Anterior segment surgery

Intracorneal ring segments: alone and combined with other procedures

Intracorneal ring segments are polymethyl methacrylate (PMMA) segments originally designed to be surgically inserted into the deep corneal stroma for refractive correction of mild myopia (-1.00 to -3.00D).45 In the early 2000s, use of intracorneal ring segments were expanded to help flatten severe degrees of keratometric astigmatism. Their use has had great degrees of visual and astigmatic success, as well as demonstrated improvement in contact-lens tolerance.45

INTACS (Addition Technology, Inc. Lombard IL) are intracorneal ring segments approved for use in the US. Most published studies suggest that the best indications for INTACS are patients with mild-moderate keratoconus with a clear optical zone and contact lens intolerance.45,46 Guidance regarding safe use of INTACS requires the following:

  • upper limit of the steepest keratometry reading should not exceed 58D
  • no scarring in the visual axis
  • corneal pachymetry at least 450µm thick in the area in which the INTACS are to be placed45,46

Most studies to date show an average of 2-3D of flattening accompanied by 2-3 lines of gain in best-corrected visual acuity.45-48 It is felt that improvement in BCVA is due to the decrease in higher order aberrations (HOA) produced by the INTACS.47-49 Long-term studies of up to 9 years for keratoconus and 6 years for post-LASIK ectasia have demonstrated safety and stability with maintenance of the initial refractive effect, although a small percentage of patients may still progress.47-49 Given this, and the widespread use of CXL to halt progression of keratoconus and ectasia, many surgeons are considering combined use of CXL and INTACS (whether immediate or delayed sequential approach) to help maintain and enhance their patients’ vision.49-51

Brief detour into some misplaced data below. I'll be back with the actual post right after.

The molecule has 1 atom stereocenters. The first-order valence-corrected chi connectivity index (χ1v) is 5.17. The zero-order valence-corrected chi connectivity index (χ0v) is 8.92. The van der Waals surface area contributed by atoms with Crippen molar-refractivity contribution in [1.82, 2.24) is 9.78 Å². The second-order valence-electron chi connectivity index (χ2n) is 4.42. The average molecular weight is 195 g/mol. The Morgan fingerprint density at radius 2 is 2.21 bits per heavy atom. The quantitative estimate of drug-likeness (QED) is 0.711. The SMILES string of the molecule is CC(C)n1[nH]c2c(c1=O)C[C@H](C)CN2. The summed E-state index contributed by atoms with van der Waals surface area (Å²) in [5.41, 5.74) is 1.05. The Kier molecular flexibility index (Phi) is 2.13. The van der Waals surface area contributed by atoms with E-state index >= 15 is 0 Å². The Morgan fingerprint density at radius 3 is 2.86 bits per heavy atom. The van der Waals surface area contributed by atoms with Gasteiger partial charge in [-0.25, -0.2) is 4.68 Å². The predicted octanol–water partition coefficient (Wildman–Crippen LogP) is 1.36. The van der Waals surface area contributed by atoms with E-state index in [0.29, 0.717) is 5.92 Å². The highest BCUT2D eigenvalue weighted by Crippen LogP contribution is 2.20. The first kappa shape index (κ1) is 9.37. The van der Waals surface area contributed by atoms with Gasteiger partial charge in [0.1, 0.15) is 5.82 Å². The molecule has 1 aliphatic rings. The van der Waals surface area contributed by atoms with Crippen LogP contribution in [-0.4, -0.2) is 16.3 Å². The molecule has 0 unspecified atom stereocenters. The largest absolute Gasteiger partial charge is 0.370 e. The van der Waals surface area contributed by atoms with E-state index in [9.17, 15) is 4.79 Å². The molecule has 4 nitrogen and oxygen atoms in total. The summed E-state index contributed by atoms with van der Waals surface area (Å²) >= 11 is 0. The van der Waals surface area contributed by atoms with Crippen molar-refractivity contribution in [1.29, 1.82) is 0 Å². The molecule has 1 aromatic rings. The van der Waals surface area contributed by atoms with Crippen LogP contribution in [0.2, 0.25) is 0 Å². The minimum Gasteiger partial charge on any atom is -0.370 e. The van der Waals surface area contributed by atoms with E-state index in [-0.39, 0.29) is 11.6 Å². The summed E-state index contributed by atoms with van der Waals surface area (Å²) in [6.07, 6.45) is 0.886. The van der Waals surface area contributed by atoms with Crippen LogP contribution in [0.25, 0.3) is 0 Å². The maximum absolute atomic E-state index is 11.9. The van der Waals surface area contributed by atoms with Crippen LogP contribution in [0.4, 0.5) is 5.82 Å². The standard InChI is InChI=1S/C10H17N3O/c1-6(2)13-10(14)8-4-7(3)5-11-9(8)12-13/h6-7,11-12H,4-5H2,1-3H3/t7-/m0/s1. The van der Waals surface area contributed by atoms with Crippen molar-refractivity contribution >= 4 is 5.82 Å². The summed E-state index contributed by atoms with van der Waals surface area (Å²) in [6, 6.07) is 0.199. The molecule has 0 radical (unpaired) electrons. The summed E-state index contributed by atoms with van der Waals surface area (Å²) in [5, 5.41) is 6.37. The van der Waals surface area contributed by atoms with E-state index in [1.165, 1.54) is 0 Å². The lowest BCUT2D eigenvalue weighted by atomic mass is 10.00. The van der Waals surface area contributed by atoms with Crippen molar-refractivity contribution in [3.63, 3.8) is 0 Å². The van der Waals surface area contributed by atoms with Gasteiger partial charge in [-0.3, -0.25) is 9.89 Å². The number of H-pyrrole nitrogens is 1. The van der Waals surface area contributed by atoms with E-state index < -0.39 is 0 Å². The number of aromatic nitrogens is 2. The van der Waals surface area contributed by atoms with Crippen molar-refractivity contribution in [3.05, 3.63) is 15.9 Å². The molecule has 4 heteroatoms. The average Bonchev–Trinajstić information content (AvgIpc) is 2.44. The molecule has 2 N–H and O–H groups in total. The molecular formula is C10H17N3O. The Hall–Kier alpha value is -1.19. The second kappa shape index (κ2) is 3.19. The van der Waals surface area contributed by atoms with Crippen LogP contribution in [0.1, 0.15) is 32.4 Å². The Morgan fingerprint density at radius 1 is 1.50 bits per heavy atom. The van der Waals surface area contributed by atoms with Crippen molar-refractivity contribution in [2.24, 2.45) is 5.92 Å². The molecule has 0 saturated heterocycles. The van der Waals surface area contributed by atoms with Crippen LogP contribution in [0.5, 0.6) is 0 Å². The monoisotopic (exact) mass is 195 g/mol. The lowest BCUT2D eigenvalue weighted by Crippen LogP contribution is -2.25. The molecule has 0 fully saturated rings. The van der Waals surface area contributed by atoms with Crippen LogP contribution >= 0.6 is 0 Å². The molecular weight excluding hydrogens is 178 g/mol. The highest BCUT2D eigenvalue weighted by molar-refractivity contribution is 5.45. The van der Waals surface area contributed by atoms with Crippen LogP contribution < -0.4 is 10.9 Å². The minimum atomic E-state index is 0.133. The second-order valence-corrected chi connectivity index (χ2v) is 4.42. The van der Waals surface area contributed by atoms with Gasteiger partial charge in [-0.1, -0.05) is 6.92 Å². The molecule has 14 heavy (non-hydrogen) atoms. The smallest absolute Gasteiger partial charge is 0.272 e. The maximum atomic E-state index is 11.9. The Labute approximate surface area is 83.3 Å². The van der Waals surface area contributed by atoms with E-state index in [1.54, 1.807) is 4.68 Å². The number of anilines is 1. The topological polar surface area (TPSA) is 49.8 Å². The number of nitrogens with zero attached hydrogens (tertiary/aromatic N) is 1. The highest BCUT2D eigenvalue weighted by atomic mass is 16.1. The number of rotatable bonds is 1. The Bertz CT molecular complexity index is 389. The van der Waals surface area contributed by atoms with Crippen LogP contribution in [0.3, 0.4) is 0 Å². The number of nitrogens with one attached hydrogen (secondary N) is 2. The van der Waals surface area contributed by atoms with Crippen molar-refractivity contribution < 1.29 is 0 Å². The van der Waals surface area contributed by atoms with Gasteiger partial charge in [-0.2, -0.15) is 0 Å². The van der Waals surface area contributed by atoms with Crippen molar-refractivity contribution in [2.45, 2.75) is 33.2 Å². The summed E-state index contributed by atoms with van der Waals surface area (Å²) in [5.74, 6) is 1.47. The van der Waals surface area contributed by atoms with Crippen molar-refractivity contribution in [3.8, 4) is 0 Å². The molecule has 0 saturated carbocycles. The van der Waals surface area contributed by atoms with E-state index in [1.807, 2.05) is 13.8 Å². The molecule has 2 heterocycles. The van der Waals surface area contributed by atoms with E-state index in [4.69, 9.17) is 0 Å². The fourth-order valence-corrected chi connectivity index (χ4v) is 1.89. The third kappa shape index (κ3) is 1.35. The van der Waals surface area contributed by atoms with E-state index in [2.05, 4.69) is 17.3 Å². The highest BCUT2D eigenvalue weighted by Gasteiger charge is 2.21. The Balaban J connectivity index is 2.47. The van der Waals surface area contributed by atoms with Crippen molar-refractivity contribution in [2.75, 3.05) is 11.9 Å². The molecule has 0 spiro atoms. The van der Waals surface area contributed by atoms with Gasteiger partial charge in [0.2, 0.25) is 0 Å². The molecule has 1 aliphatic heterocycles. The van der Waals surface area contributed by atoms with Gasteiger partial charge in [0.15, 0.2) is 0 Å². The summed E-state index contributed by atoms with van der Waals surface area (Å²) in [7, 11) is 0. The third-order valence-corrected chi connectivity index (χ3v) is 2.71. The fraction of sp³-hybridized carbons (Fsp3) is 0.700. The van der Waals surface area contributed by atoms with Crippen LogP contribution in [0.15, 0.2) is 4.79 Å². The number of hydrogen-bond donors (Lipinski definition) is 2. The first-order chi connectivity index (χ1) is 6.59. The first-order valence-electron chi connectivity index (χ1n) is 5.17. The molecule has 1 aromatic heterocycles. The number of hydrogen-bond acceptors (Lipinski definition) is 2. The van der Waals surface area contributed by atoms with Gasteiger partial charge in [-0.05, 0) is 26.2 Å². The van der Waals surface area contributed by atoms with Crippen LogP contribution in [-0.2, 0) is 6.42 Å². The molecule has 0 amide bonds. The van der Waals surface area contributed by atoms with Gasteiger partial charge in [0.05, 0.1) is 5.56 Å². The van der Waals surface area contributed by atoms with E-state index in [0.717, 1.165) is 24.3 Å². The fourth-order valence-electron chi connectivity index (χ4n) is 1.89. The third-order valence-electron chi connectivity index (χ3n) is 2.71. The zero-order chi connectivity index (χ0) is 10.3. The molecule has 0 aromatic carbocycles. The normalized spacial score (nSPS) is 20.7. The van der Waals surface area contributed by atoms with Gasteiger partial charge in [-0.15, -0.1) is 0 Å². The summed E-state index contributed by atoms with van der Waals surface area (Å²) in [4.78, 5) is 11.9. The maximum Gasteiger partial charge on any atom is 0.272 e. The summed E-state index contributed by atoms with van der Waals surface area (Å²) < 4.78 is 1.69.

Additional surgical techniques to help enhance vision in keratoconus patients is through the use of intraocular lenses (IOLs) with INTACS.45-51 The theory for success in this technique is that INTACS can help improve BCVA by reducing higher order aberrations, and an IOL can be used to help address uncorrected myopic refractive error.45-51 In patients with clear crystalline lenses, phakic IOLs may be used (e.g. Visian ICL, STAAR Surgical, Monrovia CA; Verisyse Phakic IOL, Abbott Medical Optics, Santa Ana CA), whereas those patients with cataractous lenses may undergo cataract surgery with intraocular lens placement. Use of toric (astigmatism-correcting) IOLs may be successful in these circumstances.51-55

Cataract surgery

In patients where keratoconus has stabilized (naturally or via CXL), and who have visually significant cataracts, and lack of corneal scarring, cataract surgery may be performed to help provide visual improvement. Options for IOLs used here include traditional monofocal IOLs, as well as toric IOLs to help correct astigmatism.56,57 Multifocal or presbyopia-correcting IOLs are generally not recommended in keratoconus eyes as the irregular corneal shape and increased HOA can induce disturbing and even disabling visual aberrations. Following cataract surgery with monofocal IOL, vision can be further rehabilitated with glasses and/or contact lenses and even PRK in certain circumstances.51-57 Use of a toric IOL can significantly improve uncorrected (UCVA) and best corrected visual acuity (BCVA) in patients with mild-moderate and stable keratoconus.56,57